Sunday, July 15, 2012 | 2 a.m.
- Mayor Goodman talks about the chance that more tourists than locals will use stadium
- Race is on to build Las Vegas’ next big crowd pleaser
- Las Vegas’ history filled with failed stadium, arena projects
- Operators of existing venues say they welcome new competition
- Expert says look for final cost of new stadium or arena to exceed sticker price
- Ticket-holders, tourists, taxpayers all play part in paying for new arenas
- At a glance: Downtown arena
- At a glance: Las Vegas Arena Foundation
- At a glance: UNLV Now
- Rebels AD envisions transformed game days with on-campus stadium
- At Minnesota, new on-campus stadium proves a 'game-changer'
- UNLV president: On-campus stadium looking like a reality, could be filled with more events than UNLV football
- At a glance: Las Vegas National Sports Complex (Henderson)
Las Vegas Mayor Carolyn Goodman has a perfect view of Las Vegas’ future.
A balcony adjacent to Goodman’s seventh-floor office at City Hall yields a panoramic view of Symphony Park, where a proposed downtown arena could be constructed to highlight the 61-acre city neighborhood. From her balcony vantage point, Goodman’s view to the northwest isn’t too amazing — there is nothing but vacant land in the roughly 13 acres where an 18,000- to 20,000-seat facility is envisioned.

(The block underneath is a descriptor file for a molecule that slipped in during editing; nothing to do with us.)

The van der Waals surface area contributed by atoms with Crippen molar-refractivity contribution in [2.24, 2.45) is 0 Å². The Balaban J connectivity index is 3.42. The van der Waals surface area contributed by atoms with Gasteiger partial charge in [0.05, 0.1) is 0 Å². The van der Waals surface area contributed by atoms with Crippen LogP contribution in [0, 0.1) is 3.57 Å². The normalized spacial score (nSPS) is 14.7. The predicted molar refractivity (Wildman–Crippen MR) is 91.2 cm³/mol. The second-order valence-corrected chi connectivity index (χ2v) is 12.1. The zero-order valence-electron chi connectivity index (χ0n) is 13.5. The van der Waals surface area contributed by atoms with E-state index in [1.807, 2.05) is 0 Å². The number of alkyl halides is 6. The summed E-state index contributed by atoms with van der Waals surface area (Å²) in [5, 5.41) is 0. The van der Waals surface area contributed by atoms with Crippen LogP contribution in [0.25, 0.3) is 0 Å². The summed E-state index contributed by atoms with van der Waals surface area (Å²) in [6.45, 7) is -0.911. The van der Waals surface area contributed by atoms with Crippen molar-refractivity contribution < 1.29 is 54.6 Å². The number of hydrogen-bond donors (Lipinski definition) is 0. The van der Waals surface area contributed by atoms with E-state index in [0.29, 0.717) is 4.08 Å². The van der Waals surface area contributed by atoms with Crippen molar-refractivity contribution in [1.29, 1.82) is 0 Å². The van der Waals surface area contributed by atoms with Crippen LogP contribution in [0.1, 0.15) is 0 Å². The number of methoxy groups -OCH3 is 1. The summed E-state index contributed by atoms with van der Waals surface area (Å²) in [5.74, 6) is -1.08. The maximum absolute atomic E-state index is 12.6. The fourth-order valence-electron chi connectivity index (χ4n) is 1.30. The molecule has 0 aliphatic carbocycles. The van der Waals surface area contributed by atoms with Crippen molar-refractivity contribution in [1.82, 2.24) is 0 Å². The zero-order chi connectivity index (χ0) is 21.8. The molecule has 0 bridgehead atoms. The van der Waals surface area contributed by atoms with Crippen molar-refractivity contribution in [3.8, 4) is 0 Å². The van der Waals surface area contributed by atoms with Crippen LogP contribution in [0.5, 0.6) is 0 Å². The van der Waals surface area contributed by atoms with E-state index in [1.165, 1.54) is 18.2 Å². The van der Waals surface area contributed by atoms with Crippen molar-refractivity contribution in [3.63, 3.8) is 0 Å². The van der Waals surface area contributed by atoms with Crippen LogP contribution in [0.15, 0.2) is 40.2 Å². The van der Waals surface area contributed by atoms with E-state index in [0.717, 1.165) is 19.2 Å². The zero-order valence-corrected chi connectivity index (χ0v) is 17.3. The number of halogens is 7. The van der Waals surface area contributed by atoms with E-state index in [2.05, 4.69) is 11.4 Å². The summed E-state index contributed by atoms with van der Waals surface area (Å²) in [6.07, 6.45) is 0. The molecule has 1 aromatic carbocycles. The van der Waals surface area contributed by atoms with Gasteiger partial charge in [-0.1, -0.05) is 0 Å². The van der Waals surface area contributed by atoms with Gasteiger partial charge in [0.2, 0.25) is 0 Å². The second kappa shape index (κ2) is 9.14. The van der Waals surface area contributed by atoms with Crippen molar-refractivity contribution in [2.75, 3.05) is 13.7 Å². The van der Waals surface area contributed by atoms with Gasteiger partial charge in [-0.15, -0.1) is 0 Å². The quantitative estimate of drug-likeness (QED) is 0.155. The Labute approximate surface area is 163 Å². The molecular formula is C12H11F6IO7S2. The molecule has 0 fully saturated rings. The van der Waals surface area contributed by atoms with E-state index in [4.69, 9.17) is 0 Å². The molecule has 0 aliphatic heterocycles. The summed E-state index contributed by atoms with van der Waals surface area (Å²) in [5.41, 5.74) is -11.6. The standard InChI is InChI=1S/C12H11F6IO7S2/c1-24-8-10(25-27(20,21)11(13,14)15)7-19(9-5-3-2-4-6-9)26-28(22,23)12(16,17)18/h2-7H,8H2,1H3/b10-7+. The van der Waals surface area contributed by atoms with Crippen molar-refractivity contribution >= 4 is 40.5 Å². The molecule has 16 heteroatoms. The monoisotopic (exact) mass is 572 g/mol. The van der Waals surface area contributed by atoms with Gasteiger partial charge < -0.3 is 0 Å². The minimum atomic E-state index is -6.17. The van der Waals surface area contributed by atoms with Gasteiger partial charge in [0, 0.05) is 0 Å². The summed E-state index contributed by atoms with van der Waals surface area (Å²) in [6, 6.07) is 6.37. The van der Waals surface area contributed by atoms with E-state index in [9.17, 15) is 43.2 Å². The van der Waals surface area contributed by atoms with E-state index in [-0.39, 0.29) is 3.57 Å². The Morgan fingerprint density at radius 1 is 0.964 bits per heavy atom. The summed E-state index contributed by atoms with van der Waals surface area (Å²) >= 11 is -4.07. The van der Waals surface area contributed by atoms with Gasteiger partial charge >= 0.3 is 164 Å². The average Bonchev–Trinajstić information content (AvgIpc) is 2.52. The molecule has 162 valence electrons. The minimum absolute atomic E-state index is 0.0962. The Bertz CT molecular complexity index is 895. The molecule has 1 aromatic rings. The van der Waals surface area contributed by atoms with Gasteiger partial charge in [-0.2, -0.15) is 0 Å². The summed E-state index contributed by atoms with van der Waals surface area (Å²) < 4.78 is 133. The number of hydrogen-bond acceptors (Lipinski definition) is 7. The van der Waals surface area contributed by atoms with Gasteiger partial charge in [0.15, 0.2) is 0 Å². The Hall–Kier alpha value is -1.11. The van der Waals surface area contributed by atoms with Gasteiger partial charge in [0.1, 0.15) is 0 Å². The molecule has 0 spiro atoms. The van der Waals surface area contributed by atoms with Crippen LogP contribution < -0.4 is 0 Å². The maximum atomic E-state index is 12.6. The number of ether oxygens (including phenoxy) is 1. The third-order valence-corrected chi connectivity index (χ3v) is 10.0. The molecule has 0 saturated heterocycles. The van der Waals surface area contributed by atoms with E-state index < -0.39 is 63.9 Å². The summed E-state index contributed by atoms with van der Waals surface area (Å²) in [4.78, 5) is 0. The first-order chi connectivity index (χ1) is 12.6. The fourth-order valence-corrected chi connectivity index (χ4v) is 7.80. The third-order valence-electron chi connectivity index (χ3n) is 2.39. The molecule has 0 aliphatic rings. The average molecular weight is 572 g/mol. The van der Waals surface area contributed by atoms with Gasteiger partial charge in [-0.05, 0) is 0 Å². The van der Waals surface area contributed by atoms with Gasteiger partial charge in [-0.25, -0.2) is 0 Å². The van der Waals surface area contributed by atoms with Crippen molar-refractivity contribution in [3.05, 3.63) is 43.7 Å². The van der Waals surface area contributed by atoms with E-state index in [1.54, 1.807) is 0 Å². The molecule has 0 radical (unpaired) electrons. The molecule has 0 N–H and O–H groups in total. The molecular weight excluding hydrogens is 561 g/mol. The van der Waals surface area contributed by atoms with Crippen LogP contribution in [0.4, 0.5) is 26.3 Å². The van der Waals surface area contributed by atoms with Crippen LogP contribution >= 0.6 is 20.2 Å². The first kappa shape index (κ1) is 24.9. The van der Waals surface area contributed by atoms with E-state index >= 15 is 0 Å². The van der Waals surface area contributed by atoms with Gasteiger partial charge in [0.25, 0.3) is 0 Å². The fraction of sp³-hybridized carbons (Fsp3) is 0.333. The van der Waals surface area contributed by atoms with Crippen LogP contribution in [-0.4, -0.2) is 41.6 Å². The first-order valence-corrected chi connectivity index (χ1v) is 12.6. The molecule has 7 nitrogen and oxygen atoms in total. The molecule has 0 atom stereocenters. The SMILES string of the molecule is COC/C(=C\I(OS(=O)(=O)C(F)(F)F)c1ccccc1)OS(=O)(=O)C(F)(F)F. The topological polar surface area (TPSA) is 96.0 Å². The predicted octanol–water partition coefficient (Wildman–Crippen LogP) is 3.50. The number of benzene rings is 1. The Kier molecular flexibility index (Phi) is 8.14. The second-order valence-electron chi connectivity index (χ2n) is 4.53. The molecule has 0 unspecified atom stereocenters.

In her mind’s eye, however, the building has been constructed. And, since the charismatic leader is dreaming her own dream, the arena is packed with locals and tourists enjoying a night of NBA action featuring a Las Vegas team.
Isn’t it fun to dream — the Las Vegas Kings or Las Vegas Hornets, right?
“That is the beauty of Las Vegas,” she said. “We are forever creative and forever reinventing ourselves.”
Goodman has long told anyone willing to listen that the project has a legitimate chance at becoming a reality. And, she contends, if the arena is built, an NBA franchise would be able to finally and sincerely consider relocating to Las Vegas.
That’s the theory Goodman and her husband, Oscar, who spent 12 years as mayor before Carolyn was elected in 2011, have championed since rumors surfaced in 2005 about Las Vegas being a participant in the race to land an NBA team.